Hidden Beauty

9 01 2012

“God sees us with the eyes of a Father. He sees our defects, errors and blemishes. But He also sees our value.” ― Max Lucado
Isn’t that an awesome picture?! This is Tahquamenon Falls in the U.P. of Michigan, one of the most spectacular falls in the eastern United States. My Lady and I were up there biking and hiking a few years back and had the opportunity to take it in its breathtaking view. With all the miles we have bicycled and hiked I never tire of discovering new sights across this beautiful land called America!
What? Smudge, what smudge? Hey, you’re right, smack dab right in the middle of the picture! Now what kind of dirty dog would do such a thing to a stunning image such as this? Okay, okay; Arf Arf!! Truth is I marked it up like to stress a point. (Don’t worry, this is a copy of the original; I wish to make a point but I’m not crazy; at least I hope!) This is a visual I’ve used many times over to explain my main point. Usually, I start with a clean picture of beauty such as this one, asking the individual admiring it to take it the full magnificence of what they are seeing. While their gaze is fixed intently on the vision before them I’ll pull out a marker and quickly place a mar on the picture. Of course there is startled surprise at what just happened, but something else happens, each and every time. No longer are the eyes drawn to the beauty that fills the depiction before them; their gaze is magnetically pulled to the tarnish on the illustration. No matter how large the splendor of the picture remains or how small the blemish is, the fact remains that the eye goes first to the fault, the imperfection. Okay, has everyone figured out where the Gray One is headed? If so I guess I can stop right here; Nah!!!
In every single person’s life there is a blemish, a mar, an imperfection. For some it’s a matter that they’ve dealt with for their entire existence; for others its something that’s happened to them later on in years that’s brought the proverbial dent to the side of their mental, physical, or emotional being. I remember a time I had played the largest musical gig of my life with the biggest name that I came to know personally in the industry. This man was living on Cloud 9 and had never felt such jubilation about my craft; I just knew I was on the way to living my musical dream. Two weeks later I was replaced by another drummer. The reason given was, “You’re just not good enough for what we need, kid–maybe later.” That comment was enough for me to take a knife and slash all the heads on my drum kit, then throw them in the closet and not look at them for a long time. I was not good enough (truthfully) for what they needed in that band; but that didn’t mean I wasn’t good enough for music and the beauty and happiness it brought and continues to do so.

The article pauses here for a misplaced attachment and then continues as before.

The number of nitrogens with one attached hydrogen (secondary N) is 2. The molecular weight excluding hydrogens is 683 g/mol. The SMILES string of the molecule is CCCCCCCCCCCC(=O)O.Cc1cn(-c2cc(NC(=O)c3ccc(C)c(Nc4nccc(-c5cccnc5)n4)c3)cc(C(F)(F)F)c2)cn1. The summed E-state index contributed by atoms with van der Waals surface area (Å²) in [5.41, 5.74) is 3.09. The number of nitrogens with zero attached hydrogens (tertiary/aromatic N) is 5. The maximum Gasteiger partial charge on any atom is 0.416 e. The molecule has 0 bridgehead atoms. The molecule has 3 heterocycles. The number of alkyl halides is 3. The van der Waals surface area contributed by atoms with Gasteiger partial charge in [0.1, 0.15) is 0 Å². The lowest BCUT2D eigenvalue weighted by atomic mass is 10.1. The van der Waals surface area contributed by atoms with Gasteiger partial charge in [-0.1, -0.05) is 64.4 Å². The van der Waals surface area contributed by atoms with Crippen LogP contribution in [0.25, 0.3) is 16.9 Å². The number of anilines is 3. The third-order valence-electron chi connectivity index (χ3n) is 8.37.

The amount of folks I’ve encountered over the years who find so little happiness from being blinded by the “blotch” is staggering, but I could also go on forever giving examples of unpleasant situations and the people I know who overcame the “blotch” and have learned to bask in the beauty around them, to discover what Max Lucado puts this way when expressing how God see us; “Remember, you are special because I made you. And I don’t make mistakes.”
Today, if you cannot erase that blotch you live with then, at least, make the effort not to let it cover of the full picture of splendor around you and in you. You are such an awesome, special person!!
“And when it rains on your parade, look up rather than look down. Without the rain, there would be no rainbow.” ― G.K. Chesterton




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